I switched about 40 hives this year, and don't have wires. The bees seem to be iffy about attaching to the bottom bar, some do, some don't I have been scratching the bottoms open trying to get them to repair that spot and attach it. Not sure yet one way or the other if that works or help...

    That said wires would be nice but with 1000 frames or better, I am not going to mess with them.

  12. #12
    Join Date
    Aug 2002
    Location
    Nehawka, Nebraska USA
    Posts
    45,290

    Default

    Jay Smith used to recommend this, put the bottom bar on with nails and leave it down 3/8" of an inch (in other words put a 3/8" piece of something in the notch to suspend the bar even with the bottom bars and not in the notch). Then after the comb is drawn to within 3/8" of the bottom you push the bottom bar the rest of the way in.
    Michael Bush bushfarms.com/bees.htm "Everything works if you let it." ThePracticalBeekeeper.com 40y 200h 37yTF

  13. #13
    Join Date
    May 2009
    Location
    Island County, WA, USA
    Posts
    53

    Default

    Backyardhive.com sells foundationless frames, but only for mediums. They have the beveled top bar that is very nice. Does anyone know where to go to buy the foundationless frames with beveled top bar for deeps? If not, does anyone know where to go to find a really good howto on making them yourself?

  14. #14
    Join Date
    Sep 2008
    Location
    Mtn. View, Arkansas, USA
    Posts
    1,245

    Default

    Just use a regular frame. Turn the wedge so that it protrudes down and tack it in. There is no need for special frames.

  15. #15
    Join Date
    May 2009
    Location
    Flora,IL
    Posts
    2,646

    Default

    Skip that, just by wedge style and take out the wedge.... that edge down is no different than the edge left with no wedge... in fact the always start on the center of the bar, putting the wedge back puts them a bit off center.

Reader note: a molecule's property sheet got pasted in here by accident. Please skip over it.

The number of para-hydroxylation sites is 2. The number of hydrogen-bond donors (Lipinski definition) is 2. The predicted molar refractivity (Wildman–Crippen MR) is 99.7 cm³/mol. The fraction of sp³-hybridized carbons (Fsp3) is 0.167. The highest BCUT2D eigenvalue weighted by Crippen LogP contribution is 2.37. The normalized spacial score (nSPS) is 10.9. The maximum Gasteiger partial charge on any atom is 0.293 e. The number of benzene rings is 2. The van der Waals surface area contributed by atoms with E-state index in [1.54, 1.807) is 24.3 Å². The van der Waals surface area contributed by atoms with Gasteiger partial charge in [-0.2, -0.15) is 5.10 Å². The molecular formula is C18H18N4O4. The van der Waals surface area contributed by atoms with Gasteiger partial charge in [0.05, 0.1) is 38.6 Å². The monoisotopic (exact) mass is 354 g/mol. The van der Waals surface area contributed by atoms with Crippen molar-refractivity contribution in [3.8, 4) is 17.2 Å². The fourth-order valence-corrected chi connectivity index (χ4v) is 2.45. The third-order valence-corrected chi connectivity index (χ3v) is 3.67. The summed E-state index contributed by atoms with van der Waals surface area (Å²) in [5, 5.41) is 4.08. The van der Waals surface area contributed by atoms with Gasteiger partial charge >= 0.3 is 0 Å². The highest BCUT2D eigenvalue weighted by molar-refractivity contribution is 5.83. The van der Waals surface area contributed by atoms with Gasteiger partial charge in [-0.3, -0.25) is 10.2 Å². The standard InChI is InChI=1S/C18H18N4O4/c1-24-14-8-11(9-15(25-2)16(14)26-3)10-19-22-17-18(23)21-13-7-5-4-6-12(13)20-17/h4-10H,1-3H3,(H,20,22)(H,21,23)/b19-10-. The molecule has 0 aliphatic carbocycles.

Last edited by Bizzybee; 06-03-2009 at 10:44 PM. Reason: Unnecessary quoting

  16. #16
    Join Date
    May 2009
    Location
    Island County, WA, USA
    Posts
    53

    Default

    By wedge style, you mean the ones that have a piece of wood that holds in plastic foundation?

  17. #17
    Join Date
    May 2007
    Location
    Lanark, Ontario Canada
    Posts
    70

    Default

    Quote Originally Posted by AR Beekeeper View Post
    BeePuncher, if you are experimenting try frames with wire and some without and compare results.

    Also put in a frame or two with foundation and see how they compare with the foundationless frames. Have fun!
    Thanks! That is what I am going to do. I am not worried about extracting honey, my extractor is a four frame one with the cages and can handle deep frames. My main worry would be misshapen/sagging brood comb from the heat of the hive, although I am suspecting they do quite a job using propolis to reinforce the structure. A side by side comparison under equal conditions will be fun for sure!

  18. #18
    Join Date
    May 2007
    Location
    Lanark, Ontario Canada
    Posts
    70

    Default

    Quote Originally Posted by Michael Bush View Post
    I don't do deeps much, but I have done some foundationless deeps. I have never used wire. I have put a center support on my Dadant deeps (11 1/4" frames). Charles Martin Simon told me he used foundationless deeps all the time and never wired them and extracted them all the time as well.

    http://www.bushfarms.com/beesfoundationless.htm#dowire
    By a centre support do you mean a rod or even wood wedge? Is the idea that without something like that on a deep frame the brood comb could sag or disfigure in the warmth of the hive?

    I am not worried about frames for honey, they would extract very well in my extractor with the cages, just the brood area as I would like to start replacing my old comb with new stuff that the bees made themselves - clean clean clean - and as an added bonus spare the expense of foundation, hassle of wiring and most importantly not deal with contaminated wax from who knows where.

    Ivan

  19. #19
    Join Date
    Dec 1999
    Location
    DuPage County, Illinois USA
    Posts
    9,303

  20. #20
    Join Date
    Dec 2005
    Location
    Cleveland, Texas
    Posts
    1,378

    Default

    I like to use the grooved top bars and use a wooden spline in the groove to get them started in the center. Works really well for me. I rip my own wooden splines, but some folks use tongue depressors or popsicle sticks. For me, it has worked better than either the V shaped top bars or the ones with the wedge turned vertical. The main concern is to be sure your hive is level left to right if you put on a whole box of undrawn frames. When using them in supers, they work best when "checkerboarded" between fully drawn and sealed frames of honey. If the adjacent super frames are drawn but not sealed, the bees will often just draw the adjacent frames out wider into the empty space of the foundationless frame.
    "The UNKNOWN, huh? That would be SNORBERT ZANGOX over in Waycross."